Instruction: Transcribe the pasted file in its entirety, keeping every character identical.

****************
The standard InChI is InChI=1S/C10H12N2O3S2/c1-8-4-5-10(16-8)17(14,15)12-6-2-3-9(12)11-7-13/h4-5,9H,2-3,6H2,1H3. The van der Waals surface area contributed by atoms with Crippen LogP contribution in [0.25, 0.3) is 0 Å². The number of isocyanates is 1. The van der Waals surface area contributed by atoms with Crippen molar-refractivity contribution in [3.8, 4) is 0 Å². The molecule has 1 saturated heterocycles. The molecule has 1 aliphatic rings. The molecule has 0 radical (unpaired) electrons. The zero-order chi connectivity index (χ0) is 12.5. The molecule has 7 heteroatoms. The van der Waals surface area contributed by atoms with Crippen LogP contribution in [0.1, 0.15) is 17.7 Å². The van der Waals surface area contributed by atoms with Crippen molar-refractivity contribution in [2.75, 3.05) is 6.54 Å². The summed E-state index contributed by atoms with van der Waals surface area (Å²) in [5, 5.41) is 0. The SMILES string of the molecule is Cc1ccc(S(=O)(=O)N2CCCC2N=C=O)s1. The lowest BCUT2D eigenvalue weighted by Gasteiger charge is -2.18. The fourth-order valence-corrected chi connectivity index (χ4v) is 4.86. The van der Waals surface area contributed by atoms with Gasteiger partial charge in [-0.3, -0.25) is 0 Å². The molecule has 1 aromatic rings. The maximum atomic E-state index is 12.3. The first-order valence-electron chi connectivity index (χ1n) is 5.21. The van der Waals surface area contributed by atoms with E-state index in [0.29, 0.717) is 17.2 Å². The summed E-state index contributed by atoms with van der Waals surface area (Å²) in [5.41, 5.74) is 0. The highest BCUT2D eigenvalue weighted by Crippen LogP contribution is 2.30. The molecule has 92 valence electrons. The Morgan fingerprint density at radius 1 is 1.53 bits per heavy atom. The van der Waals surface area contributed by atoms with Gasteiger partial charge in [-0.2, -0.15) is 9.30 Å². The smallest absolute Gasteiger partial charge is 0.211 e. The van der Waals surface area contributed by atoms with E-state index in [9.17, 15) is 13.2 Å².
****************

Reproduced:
The standard InChI is InChI=1S/C10H12N2O3S2/c1-8-4-5-10(16-8)17(14,15)12-6-2-3-9(12)11-7-13/h4-5,9H,2-3,6H2,1H3. The van der Waals surface area contributed by atoms with Crippen LogP contribution in [0.25, 0.3) is 0 Å². The number of isocyanates is 1. The van der Waals surface area contributed by atoms with Crippen molar-refractivity contribution in [3.8, 4) is 0 Å². The molecule has 1 saturated heterocycles. The molecule has 1 aliphatic rings. The molecule has 0 radical (unpaired) electrons. The zero-order chi connectivity index (χ0) is 12.5. The molecule has 7 heteroatoms. The van der Waals surface area contributed by atoms with Crippen LogP contribution in [0.1, 0.15) is 17.7 Å². The van der Waals surface area contributed by atoms with Crippen molar-refractivity contribution in [2.75, 3.05) is 6.54 Å². The summed E-state index contributed by atoms with van der Waals surface area (Å²) in [5, 5.41) is 0. The SMILES string of the molecule is Cc1ccc(S(=O)(=O)N2CCCC2N=C=O)s1. The lowest BCUT2D eigenvalue weighted by Gasteiger charge is -2.18. The fourth-order valence-corrected chi connectivity index (χ4v) is 4.86. The van der Waals surface area contributed by atoms with Gasteiger partial charge in [-0.3, -0.25) is 0 Å². The molecule has 1 aromatic rings. The maximum atomic E-state index is 12.3. The first-order valence-electron chi connectivity index (χ1n) is 5.21. The van der Waals surface area contributed by atoms with E-state index in [0.29, 0.717) is 17.2 Å². The summed E-state index contributed by atoms with van der Waals surface area (Å²) in [5.41, 5.74) is 0. The highest BCUT2D eigenvalue weighted by Crippen LogP contribution is 2.30. The molecule has 92 valence electrons. The Morgan fingerprint density at radius 1 is 1.53 bits per heavy atom. The van der Waals surface area contributed by atoms with Gasteiger partial charge in [-0.2, -0.15) is 9.30 Å². The smallest absolute Gasteiger partial charge is 0.211 e. The van der Waals surface area contributed by atoms with E-state index in [9.17, 15) is 13.2 Å².